Monday, June 24, 2024
Subscribe Now

Voice Of The Crew - Since 2002

Los Angeles, California

HomeCraftsCameraARRI Hosts Alexa 65 Launch Event

ARRI Hosts Alexa 65 Launch Event

-

Alexa 65 launch event. (Photo by Matt Turve).
Alexa 65 launch event. (Photo by Matt Turve).
ARRI Rental launched its new Alexa 65 camera system earlier this week in front of a packed audience of ASC members and key Hollywood figures at the Linwood Dunn Theater in Los Angeles. The system, comprising camera, lenses and a complete image workflow, will be available to productions from January 2015.

Harking back to the golden age of 65 mm widescreen filmmaking, the Alexa 65 camera is a scaled-up version of an Alexa XT, equipped with a sensor slightly larger than a 5-perf 65 mm film frame that is able to capture an uncompressed ARRIRAW 65 mm image.

“Following the success of the Alexa we wanted to build a camera for the most demanding applications in filmmaking and envisioned a true 65 mm format camera, sharing as many of the technology and imaging attributes of Alexa as possible,” explained ARRI managing director Franz Kraus. “The dynamic range and colorimetry are retained, but to these is added a far greater capacity for capturing fine detail. Our goal was simple – to meet and surpass the image quality of 65 mm film.”

(Photo by Adarm Isaac Ebert).
(Photo by Adarm Isaac Ebert).
Collaboration with key technology partners IB/E Optics and Codex has enabled the company to offer a complete large-format workflow for high-end theatrical motion pictures, incorporating custom-designed prime and zoom lenses, and fast, efficient workflow tools.

The 50-110 mm Zoom 65 and the eight Prime 65 lenses, ranging from 24 to 300 mm, utilize high-performance, Fujinon-manufactured optics from Hasselblad HC lenses, re-housed in new lens barrels co-developed with IB/E Optics. Equipped with ARRI’s Lens Data System (LDS), the lenses permit frame-accurate metadata about focus, iris and zoom settings to be recorded with the image stream, aiding both on-set shot-making and visual effects tasks in post. In addition, a Vintage 765 lens range – originally developed to partner the ARRIFLEX 765 65 mm film camera – has been adapted for use with the Alexa 65. These lenses provide a classic filmic look with a gradual, soft roll-off across the frame.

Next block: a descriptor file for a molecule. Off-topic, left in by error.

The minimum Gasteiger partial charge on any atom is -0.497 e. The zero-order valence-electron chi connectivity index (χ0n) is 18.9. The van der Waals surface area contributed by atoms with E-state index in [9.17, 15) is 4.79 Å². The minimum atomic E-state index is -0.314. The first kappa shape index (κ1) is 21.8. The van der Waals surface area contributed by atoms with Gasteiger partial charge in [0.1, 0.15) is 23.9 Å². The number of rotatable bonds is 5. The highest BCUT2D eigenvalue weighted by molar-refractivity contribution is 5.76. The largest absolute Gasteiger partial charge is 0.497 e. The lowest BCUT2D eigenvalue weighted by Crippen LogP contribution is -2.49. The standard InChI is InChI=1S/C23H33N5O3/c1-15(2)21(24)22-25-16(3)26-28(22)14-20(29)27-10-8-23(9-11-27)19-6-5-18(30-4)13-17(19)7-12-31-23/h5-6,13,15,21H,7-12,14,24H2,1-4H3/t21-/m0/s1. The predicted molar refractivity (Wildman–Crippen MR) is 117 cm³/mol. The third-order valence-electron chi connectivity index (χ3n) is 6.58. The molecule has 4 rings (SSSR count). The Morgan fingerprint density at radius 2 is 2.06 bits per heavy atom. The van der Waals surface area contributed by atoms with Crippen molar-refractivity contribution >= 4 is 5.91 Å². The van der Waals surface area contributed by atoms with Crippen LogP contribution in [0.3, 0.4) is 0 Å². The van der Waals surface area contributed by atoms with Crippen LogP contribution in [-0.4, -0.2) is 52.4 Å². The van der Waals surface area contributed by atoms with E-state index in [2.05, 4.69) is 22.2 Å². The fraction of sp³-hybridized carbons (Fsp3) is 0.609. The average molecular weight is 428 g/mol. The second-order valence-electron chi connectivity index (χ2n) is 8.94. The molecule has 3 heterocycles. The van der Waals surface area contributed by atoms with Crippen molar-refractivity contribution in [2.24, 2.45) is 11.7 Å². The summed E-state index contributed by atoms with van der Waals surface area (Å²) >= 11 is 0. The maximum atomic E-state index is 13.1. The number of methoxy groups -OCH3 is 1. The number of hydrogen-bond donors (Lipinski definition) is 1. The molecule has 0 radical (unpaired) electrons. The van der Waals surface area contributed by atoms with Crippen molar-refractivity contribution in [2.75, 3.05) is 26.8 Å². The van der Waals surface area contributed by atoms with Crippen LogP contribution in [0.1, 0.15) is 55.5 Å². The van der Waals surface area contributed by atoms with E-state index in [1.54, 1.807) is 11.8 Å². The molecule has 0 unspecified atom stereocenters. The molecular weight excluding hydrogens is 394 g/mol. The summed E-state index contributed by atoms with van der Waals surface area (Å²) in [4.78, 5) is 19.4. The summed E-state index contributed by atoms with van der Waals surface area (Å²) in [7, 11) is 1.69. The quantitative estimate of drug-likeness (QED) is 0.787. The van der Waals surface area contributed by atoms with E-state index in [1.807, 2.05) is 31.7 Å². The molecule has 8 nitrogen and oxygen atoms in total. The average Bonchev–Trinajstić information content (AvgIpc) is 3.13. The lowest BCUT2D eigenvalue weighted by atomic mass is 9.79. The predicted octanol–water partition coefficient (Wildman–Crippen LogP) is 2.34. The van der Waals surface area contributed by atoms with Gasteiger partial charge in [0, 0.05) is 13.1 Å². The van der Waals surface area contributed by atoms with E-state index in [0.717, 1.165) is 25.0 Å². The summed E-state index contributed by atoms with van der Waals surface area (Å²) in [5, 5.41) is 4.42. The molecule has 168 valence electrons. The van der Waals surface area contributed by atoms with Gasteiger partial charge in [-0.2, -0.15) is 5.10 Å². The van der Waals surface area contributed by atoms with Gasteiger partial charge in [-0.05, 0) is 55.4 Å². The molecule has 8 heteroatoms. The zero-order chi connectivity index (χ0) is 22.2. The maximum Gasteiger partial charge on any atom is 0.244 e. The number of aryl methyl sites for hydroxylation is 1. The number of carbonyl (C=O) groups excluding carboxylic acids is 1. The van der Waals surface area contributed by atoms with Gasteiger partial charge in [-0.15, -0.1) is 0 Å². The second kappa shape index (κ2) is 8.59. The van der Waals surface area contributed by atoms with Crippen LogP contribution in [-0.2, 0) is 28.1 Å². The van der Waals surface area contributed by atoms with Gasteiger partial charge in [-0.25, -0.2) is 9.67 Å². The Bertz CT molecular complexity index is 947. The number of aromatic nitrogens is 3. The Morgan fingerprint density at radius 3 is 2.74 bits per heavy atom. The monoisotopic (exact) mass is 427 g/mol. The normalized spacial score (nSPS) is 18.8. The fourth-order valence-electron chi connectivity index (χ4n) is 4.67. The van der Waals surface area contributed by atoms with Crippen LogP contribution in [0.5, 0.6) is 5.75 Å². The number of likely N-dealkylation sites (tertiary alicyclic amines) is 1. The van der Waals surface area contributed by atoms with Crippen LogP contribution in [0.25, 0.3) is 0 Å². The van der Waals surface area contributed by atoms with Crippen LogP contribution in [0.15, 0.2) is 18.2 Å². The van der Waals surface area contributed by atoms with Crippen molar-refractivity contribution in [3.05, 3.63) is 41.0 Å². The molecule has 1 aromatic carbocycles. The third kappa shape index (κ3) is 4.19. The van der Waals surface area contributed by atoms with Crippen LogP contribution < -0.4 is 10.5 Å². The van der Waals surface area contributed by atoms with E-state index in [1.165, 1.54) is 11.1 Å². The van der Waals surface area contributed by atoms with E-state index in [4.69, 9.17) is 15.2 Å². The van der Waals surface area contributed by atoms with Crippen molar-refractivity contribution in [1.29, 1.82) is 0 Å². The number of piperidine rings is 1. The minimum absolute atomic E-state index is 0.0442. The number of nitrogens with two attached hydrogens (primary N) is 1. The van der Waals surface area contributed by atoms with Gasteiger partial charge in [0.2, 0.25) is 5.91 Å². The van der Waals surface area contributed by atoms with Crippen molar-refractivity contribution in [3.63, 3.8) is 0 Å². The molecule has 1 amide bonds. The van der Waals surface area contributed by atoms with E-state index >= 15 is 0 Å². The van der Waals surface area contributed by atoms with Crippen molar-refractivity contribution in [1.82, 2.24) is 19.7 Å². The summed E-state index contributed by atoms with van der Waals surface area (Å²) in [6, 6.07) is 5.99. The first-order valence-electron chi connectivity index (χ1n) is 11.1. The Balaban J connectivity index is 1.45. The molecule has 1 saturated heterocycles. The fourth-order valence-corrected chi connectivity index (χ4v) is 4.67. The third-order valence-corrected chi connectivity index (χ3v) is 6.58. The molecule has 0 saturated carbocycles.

ARRI Rental has worked closely with Codex to create a workflow capable of processing full resolution ARRIRAW 65 mm images while concurrently generating high quality ProRes 4444 HD dailies masters in real time.

At the launch event attendees were able get their hands on the camera, capturing and processing footage for themselves. Close analysis of uncompressed images and the screening of a variety of technical and creative show reels demonstrated the fidelity and flexibility of the Alexa 65’s large capture format.

(Photo by Matt Turve).
(Photo by Matt Turve).
“It’s a breakthrough in the technology of acquisition,” said visual effects supervisor and cinematographer David Stump, ASC. “I have always held that for digital technology to succeed in cinema, it needed to meet or exceed the capabilities we have with film. I think we have reached that day.”

“Somehow with this camera, it seems to open the door to something different – a new dimension where you replace noise or grain by a clarity which is not harsh or sharp,” said cinematographer Denis Lenoir, ASC, AFC. “It is not video, it is not HD. It is beyond that, so you can reach the audience. It gives a kind of surplus of truth.”

The Alexa 65 will be available exclusively through ARRI Rental, a global network of ARRI equipment rental facilities.

- Advertisment -

Popular

Vicon Introduces Mobile Mocap at SIGGRAPH

1
Motion capture systems developer Vicon is previewing a futuristic new “Mobile Mocap” technology at SIGGRAPH 2011 in Vancouver. Moving mocap out of the lab and into the field, Vicon's Mobile Mocap system taps several new technologies, many years in the making. At the heart of Mobile Mocap is a very small lipstick-sized camera that enables less obtrusive, more accurate facial animation data. The new cameras capture 720p (1280X720) footage at 60 frames per second. In addition, a powerful processing unit synchronizes, stores, and wirelessly transmits the data, all in a tiny wearable design.

Beowulf and 3-D